Progressive Geeks: We Have Work to Do

pjimage-1

So far this website hasn’t made any specific posts about the US Presidential Election (except for highlighting the fabulous Ms. Marvel Get Out the Vote issue) because we’re not really a politics blog – we’re a geek culture blog.

A lot of social issues tend to bleed over into geek culture, but in general the Presidential Election was beyond our scope of coverage.  But now it’s the day after the election, and as it turns out, more than 50 million Americans voted in a candidate who is the antithesis of the social issues we at The Geekiary stand for.  And that makes it relevant to the work we do here on this website.

The Geekiary focuses on representation.  We focus on women, LGTBQ+, and POC issues in geek culture and genre media.  Our About Page outlines these goals clearly:

We’ve never hidden the fact that representation matters a great deal to us and we are happy to promote material that helps further the goal of bringing more diversity to geek themed media.  None of us really see why that’s a bad thing.

Prior to yesterday’s election results, we fought in skirmishes with various groups including GamerGate and the Sad Puppies.  We’ve often written about how we wear the Social Justice Warrior label with pride.  Several of us have been doxed for fighting what we believe in.  We’ve received hate mail and angry tweets far too frequently, but we’ve continued writing about what we believe in because we still hope to see see cultural shifts in our communities.  It’s been a hard battle; it was difficult to even begin discussing social issues in geek culture because of the giant amount of backlash we get for doing so…but we are passionate and determined.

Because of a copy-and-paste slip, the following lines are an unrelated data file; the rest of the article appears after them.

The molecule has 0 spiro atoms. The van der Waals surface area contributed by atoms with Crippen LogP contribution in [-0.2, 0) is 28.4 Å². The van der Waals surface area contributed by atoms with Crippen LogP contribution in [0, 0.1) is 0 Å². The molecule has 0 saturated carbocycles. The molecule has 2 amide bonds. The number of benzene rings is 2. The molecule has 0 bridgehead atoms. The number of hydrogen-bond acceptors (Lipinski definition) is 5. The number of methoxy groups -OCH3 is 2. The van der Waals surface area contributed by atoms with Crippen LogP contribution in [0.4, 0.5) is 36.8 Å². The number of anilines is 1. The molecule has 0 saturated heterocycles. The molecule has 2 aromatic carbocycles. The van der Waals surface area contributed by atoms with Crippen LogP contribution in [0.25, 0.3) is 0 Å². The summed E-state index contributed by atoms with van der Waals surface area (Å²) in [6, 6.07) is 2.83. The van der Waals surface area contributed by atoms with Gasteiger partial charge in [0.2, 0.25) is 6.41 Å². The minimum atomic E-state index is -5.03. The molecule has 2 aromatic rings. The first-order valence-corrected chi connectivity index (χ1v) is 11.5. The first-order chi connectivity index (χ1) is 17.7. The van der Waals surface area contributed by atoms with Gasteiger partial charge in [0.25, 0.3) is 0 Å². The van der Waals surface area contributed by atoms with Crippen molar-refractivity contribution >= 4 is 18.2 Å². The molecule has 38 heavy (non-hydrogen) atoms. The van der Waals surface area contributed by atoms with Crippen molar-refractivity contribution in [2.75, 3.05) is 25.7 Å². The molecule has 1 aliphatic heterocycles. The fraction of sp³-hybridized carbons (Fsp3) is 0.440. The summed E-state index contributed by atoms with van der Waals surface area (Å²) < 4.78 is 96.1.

So what do we do now?  I don’t know about you, but I feel defeated.  I feel unsafe.  I’ve cried.  I feel like the culture that produced GamerGate and the Sad Puppies has won the most powerful office in the land, not to mention majorities in both the House and Senate.  I’ve gone through all the stages of grief up to depression, which I just can’t seem to shake.  But ultimately I know that at some point I’ll need to dig myself out of this hole and keep working towards what I believe in – what we as a website believe in: a more tolerant and inclusive geek community and, by extension, a better overall society.

There are many activists in the world who focus on specific things.  There are some who volunteer with aid organizations and travel around the world helping people.  Others face arrest protesting construction that will damage our environment.  Others actually enter politics hoping to make changes from the inside.  For me, geek culture is my battlefield.  I fight for valid representation of marginalized groups in media.  I fight for depictions of diversity that show that the world is more than what typically gets presented to us in mainstream media.  I fight for tolerant communities where my people can socialize without fear of ostracization.  This is my battlefield, our battlefield.

But it’s not the only one.

We have work to do, geeks.  Wherever, whatever your battlefield is, please don’t let your grief and fear cause you to give up your fight.  Keep volunteering.  Keep speaking out.  Keep trying to be the change you wish to see in the world.  This feels devastating, but this isn’t the end of our movement towards a more tolerant society.  Please, fellow geeks, don’t give up.

With love and hope,

Admin Angel

Tara Lynne

Jaime

Bekah

Dean

Emily

Khai

Author: Angel Wilson

Stephanie “Angel” Wilson is the admin of The Geekiary and a geek culture commentator. She earned a BA in Film & Digital Media from UC Santa Cruz. She’s contributed to various podcasts and webcasts including An Englishman in San Diego, Free to Be Radio, and Genre TV for All. She’s written for Friends of Comic Con and has essays published in Fandom Frontlines.



Read our policies before commenting.
Please do not copy our content in whole to other websites. Linkbacks are encouraged.